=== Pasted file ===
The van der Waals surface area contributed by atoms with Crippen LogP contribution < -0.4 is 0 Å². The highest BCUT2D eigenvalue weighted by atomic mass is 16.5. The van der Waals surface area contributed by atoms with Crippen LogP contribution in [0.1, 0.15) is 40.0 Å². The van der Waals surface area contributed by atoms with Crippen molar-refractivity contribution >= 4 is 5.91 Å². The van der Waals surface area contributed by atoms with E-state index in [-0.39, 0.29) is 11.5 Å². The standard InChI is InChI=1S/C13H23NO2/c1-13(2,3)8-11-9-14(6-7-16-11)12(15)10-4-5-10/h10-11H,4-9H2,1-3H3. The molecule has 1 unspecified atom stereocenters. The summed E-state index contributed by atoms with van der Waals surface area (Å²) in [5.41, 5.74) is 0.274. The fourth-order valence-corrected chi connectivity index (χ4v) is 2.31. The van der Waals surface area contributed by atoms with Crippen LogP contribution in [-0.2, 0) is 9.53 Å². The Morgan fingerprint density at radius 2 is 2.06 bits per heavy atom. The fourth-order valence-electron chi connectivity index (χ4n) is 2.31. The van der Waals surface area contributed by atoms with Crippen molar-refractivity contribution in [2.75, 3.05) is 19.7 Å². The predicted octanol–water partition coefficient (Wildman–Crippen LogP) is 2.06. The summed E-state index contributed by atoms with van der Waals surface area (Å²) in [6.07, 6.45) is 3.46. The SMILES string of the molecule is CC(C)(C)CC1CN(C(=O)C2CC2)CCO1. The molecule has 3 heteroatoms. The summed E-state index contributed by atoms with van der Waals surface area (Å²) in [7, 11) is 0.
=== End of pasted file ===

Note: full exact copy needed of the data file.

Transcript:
The van der Waals surface area contributed by atoms with Crippen LogP contribution < -0.4 is 0 Å². The highest BCUT2D eigenvalue weighted by atomic mass is 16.5. The van der Waals surface area contributed by atoms with Crippen LogP contribution in [0.1, 0.15) is 40.0 Å². The van der Waals surface area contributed by atoms with Crippen molar-refractivity contribution >= 4 is 5.91 Å². The van der Waals surface area contributed by atoms with E-state index in [-0.39, 0.29) is 11.5 Å². The standard InChI is InChI=1S/C13H23NO2/c1-13(2,3)8-11-9-14(6-7-16-11)12(15)10-4-5-10/h10-11H,4-9H2,1-3H3. The molecule has 1 unspecified atom stereocenters. The summed E-state index contributed by atoms with van der Waals surface area (Å²) in [5.41, 5.74) is 0.274. The fourth-order valence-corrected chi connectivity index (χ4v) is 2.31. The van der Waals surface area contributed by atoms with Crippen LogP contribution in [-0.2, 0) is 9.53 Å². The Morgan fingerprint density at radius 2 is 2.06 bits per heavy atom. The fourth-order valence-electron chi connectivity index (χ4n) is 2.31. The van der Waals surface area contributed by atoms with Crippen molar-refractivity contribution in [2.75, 3.05) is 19.7 Å². The predicted octanol–water partition coefficient (Wildman–Crippen LogP) is 2.06. The summed E-state index contributed by atoms with van der Waals surface area (Å²) in [6.07, 6.45) is 3.46. The SMILES string of the molecule is CC(C)(C)CC1CN(C(=O)C2CC2)CCO1. The molecule has 3 heteroatoms. The summed E-state index contributed by atoms with van der Waals surface area (Å²) in [7, 11) is 0.